Irregular Bleeding


Normal menstrual bleeding is characterized by Duration between two and seven days, flow less than 80 mL,  occurring in cycles of 24 to 35 days.



Excessive menstrual blood flow is termed menorrhagia. Menorrhagia may be due to local disturbances in prostaglandins or may be related to any of the uterine etiologies described below.

  • Anovulation — In premenopausal nonpregnant women, anovulation is a common cause of abnormal uterine bleeding (AUB). Anovulatory bleeding is characterized by noncyclical bleeding of variable flow and duration.  Many women with chronic anovulation have an adequate amount of biologically active estrogen however, their anovulatory cycles lack the progesterone secretion normally present in the luteal phase. This puts them at risk of developing endometrial hyperplasia and endometrial cancer.


 Anovulation should be suspected in the following settings:

  • Adolescents — Anovulatory cycles are the most common cause of AUB in adolescent girls due to a slowly maturing hypothalamic-pituitary axis during the first two to three postmenarchal.
  • Menopausal transition — Anovulation is also a common cause of AUB in women in the menopausal transition. Ovulatory cycles and the normal cyclic production of estrogen and progesterone become disturbed as women approach menopause. Ovulation occurs intermittently, interspersed with anovulatory (estrogen only) cycles of varying length. As a result, menses become irregular. The duration and volume of blood loss can be short and light, but prolonged heavy bleeding can occur during longer periods of anovulation
  • Polycystic ovary syndrome — Chronic anovulation in reproductive-age women is most often attributable to an endogenous disorder, such as the polycystic ovary syndrome (PCOS), which is characterized by oligomenorrhea (irregular infrequent menstrual cycles) and hyperandrogenism (hirsutism, acne, and male pattern balding). Obesity and insulin resistance are common. Women with PCOS have an adequate amount of biologically active estrogen since androgens can be converted peripherally to estrogens even in the absence of normal ovarian function, but low levels of progesterone. Thus, constant mitogenic stimulation of the endometrium leads to endometrial hyperplasia, intermittent estrogen unscheduled (breakthrough) bleeding, and menorrhagia.
  • Endocrine disorders — Endocrine disorders may be associated with hormonal changes that affect ovulation. These disorders are uncommon causes of AUB, with the exception of polycystic ovary syndrome, which occurs in 6 percent of reproductive age women.
  • Both hypo- and hyper- thyroid activity are associated with AUB. Women with hypothyroidism, even when subclinical, may have heavy or prolonged uterine bleeding . Hypothyroidism can cause hyperprolactinemia; this usually results in amenorrhea and galactorrhea, but women may develop anovulatory bleeding prior to amenorrhea. Hyperthyroidism may cause anovulation due to alterations in sex hormone binding globulin.

Menstrual irregularities are common in women with Cushing's syndrome. Menstrual abnormalities correlate with increased serum cortisol and decreased serum estradiol concentrations, but not with serum androgen concentrations. The menstrual irregularities may be due to suppression of secretion of gonadotropin-releasing hormone by hypercortisolemia. High doses of corticosteroids have a similar effect.


Hormone secreting adrenal and ovarian tumors are rare causes of anovulation and menstrual irregularities.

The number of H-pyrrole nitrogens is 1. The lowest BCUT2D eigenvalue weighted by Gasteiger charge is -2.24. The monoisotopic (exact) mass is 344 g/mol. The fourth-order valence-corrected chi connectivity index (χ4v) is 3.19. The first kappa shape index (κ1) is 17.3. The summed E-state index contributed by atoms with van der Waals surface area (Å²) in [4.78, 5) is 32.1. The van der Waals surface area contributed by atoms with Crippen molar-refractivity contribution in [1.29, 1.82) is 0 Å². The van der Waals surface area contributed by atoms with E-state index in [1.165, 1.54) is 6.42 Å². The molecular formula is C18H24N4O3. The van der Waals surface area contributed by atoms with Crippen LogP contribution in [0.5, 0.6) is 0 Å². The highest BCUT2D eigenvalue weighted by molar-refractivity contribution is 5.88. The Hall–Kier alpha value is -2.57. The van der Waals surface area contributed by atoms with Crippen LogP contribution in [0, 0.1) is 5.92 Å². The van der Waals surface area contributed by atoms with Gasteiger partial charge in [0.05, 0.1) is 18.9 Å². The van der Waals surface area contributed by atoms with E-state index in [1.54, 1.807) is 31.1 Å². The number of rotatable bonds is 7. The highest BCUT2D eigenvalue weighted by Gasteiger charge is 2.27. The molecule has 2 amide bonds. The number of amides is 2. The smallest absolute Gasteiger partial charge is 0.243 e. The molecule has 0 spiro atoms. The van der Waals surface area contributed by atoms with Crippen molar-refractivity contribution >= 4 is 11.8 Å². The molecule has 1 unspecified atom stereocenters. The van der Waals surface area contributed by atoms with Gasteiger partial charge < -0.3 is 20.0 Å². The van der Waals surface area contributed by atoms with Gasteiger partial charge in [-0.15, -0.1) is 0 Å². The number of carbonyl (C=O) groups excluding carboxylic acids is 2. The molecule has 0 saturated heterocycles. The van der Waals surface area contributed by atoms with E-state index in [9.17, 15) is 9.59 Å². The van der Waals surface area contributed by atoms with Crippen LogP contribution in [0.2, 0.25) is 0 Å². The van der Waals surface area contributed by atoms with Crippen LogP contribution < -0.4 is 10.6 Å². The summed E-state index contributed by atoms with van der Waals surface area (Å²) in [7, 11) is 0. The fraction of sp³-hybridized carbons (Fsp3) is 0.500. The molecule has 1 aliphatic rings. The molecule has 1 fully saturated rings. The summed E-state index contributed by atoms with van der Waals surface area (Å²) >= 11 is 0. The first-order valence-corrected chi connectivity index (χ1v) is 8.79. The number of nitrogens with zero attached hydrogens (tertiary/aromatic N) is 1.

Endocrine changes leading to anovulation may also be caused by strenuous exercise/activity (eg, running, ballet dancing), sudden weight change, or significant stress.


Anatomic abnormalities

 A significant number of women who complain of abnormal uterine bleeding have uterine abnormalities. When anatomic abnormalities are the cause of abnormal bleeding, cyclic menses with molimina typically occur. However, the duration and flow of the menstrual period may be altered or there may be bleeding between menstrual periods. Anatomic abnormalities can often be diagnosed by imaging studies.

Polyp — Uterine polyps are usually benign endometrial growths of unknown etiology that are a common cause of abnormal uterine bleeding in women in the menopausal transition and early postmenopausal women. Irregular bleeding is the most frequent symptom, occurring in about one-half of symptomatic cases. Bleeding after straining or heavy lifting is common. Less frequent symptoms include heavy or prolonged bleeding, postmenopausal bleeding, prolapse through the cervical os, and unscheduled (breakthrough) bleeding during hormonal therapy. Polyps can be stimulated by estrogen replacement or tamoxifen. The uterus is typically normal on bimanual examination.

  • Fibroids — Leiomyomas, also known as fibroids, are the most common pelvic tumors in women, occurring in approximately 25 percent of those who are of reproductive age. There are three uterine locations for fibroids: submucosal, intramural, and subserosal  Intramural and submucosal fibroids distort the endometrial cavity, resulting in heavy or prolonged menstrual periods. Intermenstrual bleeding can also occur, but this is less likely and other lesions of cervix or uterus must be considered. The uterus often feels enlarged and asymmetric on bimanual examination
  • Adenomyosis — Adenomyosis is a disorder in which endometrial glands and stroma are present within the uterine musculature. The ectopic endometrial tissue appears to induce hypertrophy and hyperplasia of the surrounding myometrium, which results in a diffusely enlarged uterus and heavy, prolonged, painful menstrual periods. The diagnosis may be suspected by ultrasound or magnetic resonance imaging, but can only be confirmed by pathologic examination following hysterectomy.
  • Hysterotomy scar — Endometrial abnormalities related to previous hysterotomy (particularly cesarean delivery) can lead to postmenstrual or intermenstrual bleeding.
  • Other structural abnormalities — Case reports have described sarcoidosis of the endometrium detected during the evaluation and treatment of AUB.